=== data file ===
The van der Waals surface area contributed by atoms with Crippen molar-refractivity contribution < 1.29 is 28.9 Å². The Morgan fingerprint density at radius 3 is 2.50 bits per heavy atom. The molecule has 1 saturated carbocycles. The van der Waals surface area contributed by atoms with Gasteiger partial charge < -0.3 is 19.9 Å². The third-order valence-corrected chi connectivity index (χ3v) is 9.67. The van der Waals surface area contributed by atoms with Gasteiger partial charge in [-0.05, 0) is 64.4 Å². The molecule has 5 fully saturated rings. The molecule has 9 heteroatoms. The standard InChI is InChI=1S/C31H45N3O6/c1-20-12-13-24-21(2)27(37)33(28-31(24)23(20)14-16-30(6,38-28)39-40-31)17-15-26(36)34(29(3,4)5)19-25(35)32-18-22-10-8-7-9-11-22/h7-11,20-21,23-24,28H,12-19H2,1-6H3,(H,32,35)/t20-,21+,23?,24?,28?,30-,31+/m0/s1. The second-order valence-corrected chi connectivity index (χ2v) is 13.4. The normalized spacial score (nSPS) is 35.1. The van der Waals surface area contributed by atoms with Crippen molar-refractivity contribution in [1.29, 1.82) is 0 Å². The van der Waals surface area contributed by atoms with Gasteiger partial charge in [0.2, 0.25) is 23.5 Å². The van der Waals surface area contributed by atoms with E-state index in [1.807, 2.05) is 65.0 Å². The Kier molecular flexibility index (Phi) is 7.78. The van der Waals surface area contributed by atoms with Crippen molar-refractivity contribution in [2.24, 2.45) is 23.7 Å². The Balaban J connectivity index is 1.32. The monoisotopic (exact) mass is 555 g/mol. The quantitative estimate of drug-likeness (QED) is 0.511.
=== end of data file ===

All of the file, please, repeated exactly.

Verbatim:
The van der Waals surface area contributed by atoms with Crippen molar-refractivity contribution < 1.29 is 28.9 Å². The Morgan fingerprint density at radius 3 is 2.50 bits per heavy atom. The molecule has 1 saturated carbocycles. The van der Waals surface area contributed by atoms with Gasteiger partial charge < -0.3 is 19.9 Å². The third-order valence-corrected chi connectivity index (χ3v) is 9.67. The van der Waals surface area contributed by atoms with Gasteiger partial charge in [-0.05, 0) is 64.4 Å². The molecule has 5 fully saturated rings. The molecule has 9 heteroatoms. The standard InChI is InChI=1S/C31H45N3O6/c1-20-12-13-24-21(2)27(37)33(28-31(24)23(20)14-16-30(6,38-28)39-40-31)17-15-26(36)34(29(3,4)5)19-25(35)32-18-22-10-8-7-9-11-22/h7-11,20-21,23-24,28H,12-19H2,1-6H3,(H,32,35)/t20-,21+,23?,24?,28?,30-,31+/m0/s1. The second-order valence-corrected chi connectivity index (χ2v) is 13.4. The normalized spacial score (nSPS) is 35.1. The van der Waals surface area contributed by atoms with Crippen molar-refractivity contribution in [1.29, 1.82) is 0 Å². The van der Waals surface area contributed by atoms with Gasteiger partial charge in [0.2, 0.25) is 23.5 Å². The van der Waals surface area contributed by atoms with E-state index in [1.807, 2.05) is 65.0 Å². The Kier molecular flexibility index (Phi) is 7.78. The van der Waals surface area contributed by atoms with Crippen molar-refractivity contribution in [2.24, 2.45) is 23.7 Å². The Balaban J connectivity index is 1.32. The monoisotopic (exact) mass is 555 g/mol. The quantitative estimate of drug-likeness (QED) is 0.511.